Chapter 3 was about design. He discussed immutability, shared mutability, and isolated mutability.
In Chapter 4 he went over some of the concurrency APIs that were introduced in Java 5.
The Fork/Join framework was not as much of a beast as I thought (although I am not claiming to know the whole thing). It is a lot like dealing with Callables, Futures and ExecutorServices and thread pools. First, you create a ForkJoinPool. Then you make a class that extends a child class of ForkJoinTask. There are two, and they each have a method called “compute” that actually does the work, sort of like Callable.call(). RecursiveAction.compute() returns void, and RecursiveTask.compute() returns an object.
Your grandchild class of ForkJoinTask might instantiate a few copies of itself in the compute() method. You build up a java.util.Collection of them, and call invoke() or invokeAll() to start the calculations. I guess this is sort of like ExecutorService.submit(). Then you call ForkJoinTask.join to bring the results together. This is all kicked off by ForkJoinPool.invoke() (which returns an object) or ForkJoinPool.invokeAll() (which returns a List of Future objects). ForkJoinPool implements the ExecutorService interface, and ForkJoinTask implements the Future interface. So in a way it is like Callables and Futures, although I am not too clear right now when you would use one versus the other.
He deals briefly with CountDownLatch and CyclicBarrier. He states that there are better ways to do concurrency than Threads and locking, so I did not spend a whole lot of time on these. “CyclicBarrier” sounds like something out of science fiction.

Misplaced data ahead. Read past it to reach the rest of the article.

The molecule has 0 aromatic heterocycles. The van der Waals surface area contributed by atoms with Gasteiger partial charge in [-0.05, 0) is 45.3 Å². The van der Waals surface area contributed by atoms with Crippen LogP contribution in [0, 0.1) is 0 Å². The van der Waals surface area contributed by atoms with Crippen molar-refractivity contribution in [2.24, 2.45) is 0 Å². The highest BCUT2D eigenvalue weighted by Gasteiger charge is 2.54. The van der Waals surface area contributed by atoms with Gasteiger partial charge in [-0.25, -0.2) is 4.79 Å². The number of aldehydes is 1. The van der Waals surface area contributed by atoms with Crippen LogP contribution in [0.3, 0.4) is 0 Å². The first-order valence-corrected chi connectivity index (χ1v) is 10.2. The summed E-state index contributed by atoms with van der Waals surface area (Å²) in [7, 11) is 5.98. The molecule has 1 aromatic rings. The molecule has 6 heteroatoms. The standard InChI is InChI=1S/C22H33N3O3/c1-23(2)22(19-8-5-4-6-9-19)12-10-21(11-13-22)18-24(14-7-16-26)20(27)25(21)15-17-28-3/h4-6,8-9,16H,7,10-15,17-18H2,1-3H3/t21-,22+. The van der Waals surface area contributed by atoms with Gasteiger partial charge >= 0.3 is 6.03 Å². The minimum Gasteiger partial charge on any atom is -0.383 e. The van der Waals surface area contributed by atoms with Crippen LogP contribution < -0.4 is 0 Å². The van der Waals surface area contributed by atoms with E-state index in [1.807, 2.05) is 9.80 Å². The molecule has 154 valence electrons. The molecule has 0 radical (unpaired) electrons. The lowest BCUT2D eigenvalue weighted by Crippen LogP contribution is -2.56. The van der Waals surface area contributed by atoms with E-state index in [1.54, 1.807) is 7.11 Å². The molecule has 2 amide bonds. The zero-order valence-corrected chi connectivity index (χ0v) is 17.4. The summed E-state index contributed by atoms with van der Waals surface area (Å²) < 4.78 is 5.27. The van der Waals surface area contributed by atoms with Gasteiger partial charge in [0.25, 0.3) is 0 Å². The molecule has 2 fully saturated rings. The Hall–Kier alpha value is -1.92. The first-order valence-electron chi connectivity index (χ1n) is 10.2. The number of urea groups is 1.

He touched on AtomicLong, and that it is a good way to make a long variable thread-safe. There are also AtomicInteger and AtomicBoolean classes. I wonder why there is no AtomicFloat or AtomicDouble. The API for these says that these should not be used as replacements for the java.lang.Integer and java.lang.Long classes. Yet if you look at the Really Big Tutorial, they kind of do exactly that.
There was also a section on concurrent collections. He pointed out that they have better performance that older collection classes in addition to being thread safe, although he did not spend a whole lot of time on them.
There was a section on the classes in the java.util.concurrent.locks package. It looks like it is a good substitute for the synchronized keyword. although it is pretty verbose. I made a few classes that set and manipulate a few variables, with one using “synchronized” and two others using locks. One used a separate RentrantLock for each variable, and the other used one for the whole class. The main class just goes through a loop, calls some methods and sees how long it took. The class using the “synchronized” keyword was faster. I know that the Lock objects are better at preventing deadlocks, but it does seem like they sacrificed some speed. Perhaps I need to find a better comparison than the one I made.
Dr S. will be here next week for the Austin JUG meeting. Hopefully by then I will be through chapter 6, Software Transactional Memory. It is the longest chapter in the book. I will have to set up some projects for Clojure and Scala. I am doing the Java stuff with Gradle, and I think I am learning as much about Gradle as I am about concurrency.
Image from the Ada Gospels, a 9th-century manuscript housed in the Trier State Library. It gets its name from a dedication to Ada, the sister of Charlemagne, and is an example of Carolingian illumination. Image assumed allowed under Fair Use.